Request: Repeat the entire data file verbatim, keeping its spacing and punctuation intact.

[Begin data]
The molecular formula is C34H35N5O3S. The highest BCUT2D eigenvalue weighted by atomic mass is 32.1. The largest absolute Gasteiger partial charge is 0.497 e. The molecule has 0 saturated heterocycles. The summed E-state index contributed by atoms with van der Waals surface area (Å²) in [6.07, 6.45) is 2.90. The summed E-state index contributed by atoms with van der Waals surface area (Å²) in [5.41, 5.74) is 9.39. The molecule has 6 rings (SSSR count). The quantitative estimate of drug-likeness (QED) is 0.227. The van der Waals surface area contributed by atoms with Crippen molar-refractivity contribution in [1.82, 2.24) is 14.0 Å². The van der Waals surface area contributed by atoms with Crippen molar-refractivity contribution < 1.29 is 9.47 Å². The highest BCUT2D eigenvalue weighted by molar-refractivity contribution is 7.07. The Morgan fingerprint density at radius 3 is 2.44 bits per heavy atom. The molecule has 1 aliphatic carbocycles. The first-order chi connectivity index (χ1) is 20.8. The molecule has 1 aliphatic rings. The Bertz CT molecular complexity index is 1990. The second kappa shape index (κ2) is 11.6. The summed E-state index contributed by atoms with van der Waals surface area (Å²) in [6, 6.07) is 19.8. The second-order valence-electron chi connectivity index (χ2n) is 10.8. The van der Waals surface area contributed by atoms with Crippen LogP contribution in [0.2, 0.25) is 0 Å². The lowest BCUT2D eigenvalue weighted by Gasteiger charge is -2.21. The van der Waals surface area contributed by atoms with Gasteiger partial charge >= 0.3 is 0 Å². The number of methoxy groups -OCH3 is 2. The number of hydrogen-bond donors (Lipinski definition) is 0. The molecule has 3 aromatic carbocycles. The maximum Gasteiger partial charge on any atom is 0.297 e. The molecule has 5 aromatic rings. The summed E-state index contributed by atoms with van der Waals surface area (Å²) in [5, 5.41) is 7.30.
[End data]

The molecular formula is C34H35N5O3S. The highest BCUT2D eigenvalue weighted by atomic mass is 32.1. The largest absolute Gasteiger partial charge is 0.497 e. The molecule has 0 saturated heterocycles. The summed E-state index contributed by atoms with van der Waals surface area (Å²) in [6.07, 6.45) is 2.90. The summed E-state index contributed by atoms with van der Waals surface area (Å²) in [5.41, 5.74) is 9.39. The molecule has 6 rings (SSSR count). The quantitative estimate of drug-likeness (QED) is 0.227. The van der Waals surface area contributed by atoms with Crippen molar-refractivity contribution in [1.82, 2.24) is 14.0 Å². The van der Waals surface area contributed by atoms with Crippen molar-refractivity contribution < 1.29 is 9.47 Å². The highest BCUT2D eigenvalue weighted by molar-refractivity contribution is 7.07. The Morgan fingerprint density at radius 3 is 2.44 bits per heavy atom. The molecule has 1 aliphatic carbocycles. The first-order chi connectivity index (χ1) is 20.8. The molecule has 1 aliphatic rings. The Bertz CT molecular complexity index is 1990. The second kappa shape index (κ2) is 11.6. The summed E-state index contributed by atoms with van der Waals surface area (Å²) in [6, 6.07) is 19.8. The second-order valence-electron chi connectivity index (χ2n) is 10.8. The van der Waals surface area contributed by atoms with Crippen LogP contribution in [0.2, 0.25) is 0 Å². The lowest BCUT2D eigenvalue weighted by Gasteiger charge is -2.21. The van der Waals surface area contributed by atoms with Gasteiger partial charge >= 0.3 is 0 Å². The number of methoxy groups -OCH3 is 2. The number of hydrogen-bond donors (Lipinski definition) is 0. The molecule has 3 aromatic carbocycles. The maximum Gasteiger partial charge on any atom is 0.297 e. The molecule has 5 aromatic rings. The summed E-state index contributed by atoms with van der Waals surface area (Å²) in [5, 5.41) is 7.30.